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Organic Solutions To Control Pests in the Garden

Organic Solutions To Control Pests in the Garden

Controlling pests in the garden with organic solutions is a safer option than opting to purchase those chemically laced products that are sold in supermarkets. Of course, there will always be some pests in the garden with either option you opt to utilize, but that’s fine because at the end of the day you need the good guys to have something to eat.

Keep in mind, though, there are those pests that are very lethal to human health, thus they need to be dealt with immediately. They carry out adverse effects to humans such as skin irritations and blisters. Some other insect pests, such as blacklegged ticks, carry Lyme disease that can take months or years to completely recover from, just like one blogger who went to Sierra Integrative Medical Center last 2014.

What Types of Plants Should You Opt For?

To control pests, the first step to undertake takes place in the winter when you are planning your garden for the approaching year. Which plants are you planning to grow to keep your garden healthy? Plants fall into two categories:

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  • Plants that repel the pests
  • Plants that attract beneficial insects

Any plant with blue flowers will attract wasps and bees. Contrary to popular belief, wasps are not that bad. Most kinds of wasps are predatory. The things that they end up eating will eat your crops. Growing marigolds and calendula around your vegetable plot can be useful, too. The orange flowers of these plants attract bees almost as well as the lavender which has the benefit of repelling snails and slugs away from your garden. Your vegetable plot doesn’t have to be ugly. Yes, you can plant colorful flowers near your vegetables.

Near your precious crops, you can opt to grow catch crops. If you plant something that pests prefer more than vegetables, they will more than likely be persuaded to go there.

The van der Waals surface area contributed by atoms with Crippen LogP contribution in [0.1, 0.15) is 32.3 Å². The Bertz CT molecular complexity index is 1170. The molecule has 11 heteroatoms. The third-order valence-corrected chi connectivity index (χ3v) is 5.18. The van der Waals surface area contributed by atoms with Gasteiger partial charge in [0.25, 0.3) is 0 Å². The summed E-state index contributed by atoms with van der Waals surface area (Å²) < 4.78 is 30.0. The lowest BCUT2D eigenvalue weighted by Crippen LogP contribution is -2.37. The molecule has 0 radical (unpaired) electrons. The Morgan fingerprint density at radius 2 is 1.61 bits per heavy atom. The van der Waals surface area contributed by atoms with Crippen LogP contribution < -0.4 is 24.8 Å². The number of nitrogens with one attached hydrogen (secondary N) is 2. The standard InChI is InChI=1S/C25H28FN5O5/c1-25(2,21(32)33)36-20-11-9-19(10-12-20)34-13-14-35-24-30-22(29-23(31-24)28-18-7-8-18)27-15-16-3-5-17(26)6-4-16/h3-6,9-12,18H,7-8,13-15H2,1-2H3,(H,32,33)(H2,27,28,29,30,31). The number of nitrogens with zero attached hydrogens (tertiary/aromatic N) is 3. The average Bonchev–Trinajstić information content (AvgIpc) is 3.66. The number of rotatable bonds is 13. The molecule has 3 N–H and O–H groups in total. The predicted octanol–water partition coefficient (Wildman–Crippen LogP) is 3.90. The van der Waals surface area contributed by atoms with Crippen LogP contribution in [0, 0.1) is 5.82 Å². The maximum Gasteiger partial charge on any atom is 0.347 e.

Garlic is hated by aphids, snails, slugs, and carrot flies; therefore, it is often suggested that you grow it amongst your roses and outside of the vegetable garden. The big plus of garlic is that you can attain a crop from it. Nothing seems to eat chard (silver beet). Plants like this one are resistant to infestation.

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Mulching

Mulching has a handful of benefits. It conserves water, adds organic material to the soil, and keeps the weeds down. There are some mulches that can keep the pests away.

When it comes to strawberries, pine needles are a great fertilizer, as snails and slugs hate walking on it just as much as they hate eggshells. There are some gardeners who opt to cover the paths between their plots with a couple of pine needles. This seems to stop the snails sprinting on patches.

For citrus, coffee grounds make an ideal fertilizer. They are very good for your leafy plants, as they are very high in nitrogen. Coffee grounds are toxic to snails and slugs.

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Homemade Sprays to Control Garden Pests

1. Garlic

Place a whole clove of garlic into a pot that contains hot water. After performing that step, leave it overnight or longer if you can. The final step is to place the liquid into a sprayer so that you can begin spraying it over your plants. You can also opt to mix a bit of washing detergent in the mixture in order to improve this spray’s sticking power.

2. Milk

When your milk bottle has a little bit of milk left in it, don’t throw it out. Mix it with five times the volume of water and then spray it over the plants in your garden that are infested with aphids. You can also opt to mix a bit of washing detergent in the mixture in order to improve this spray’s sticking power.

3. Seaweed

Seaweed is a great way to control pets. Get some seaweed from the beach, and soak it in a bucket of water for a week. Pour the water out and dilute to about the color of weak tea. Utilize it as spray for your plants to witness less infestation on them.

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It is important to not let pests have somewhere to hide in your garden. Hence, it is important to keep your garden as tidy as possible. When you find bugs in your garden, place them in salt water or crush them. If you are squeamish, wear gloves and then integrate their remains to the compost pile. It is only fair, since they have taken something from your garden.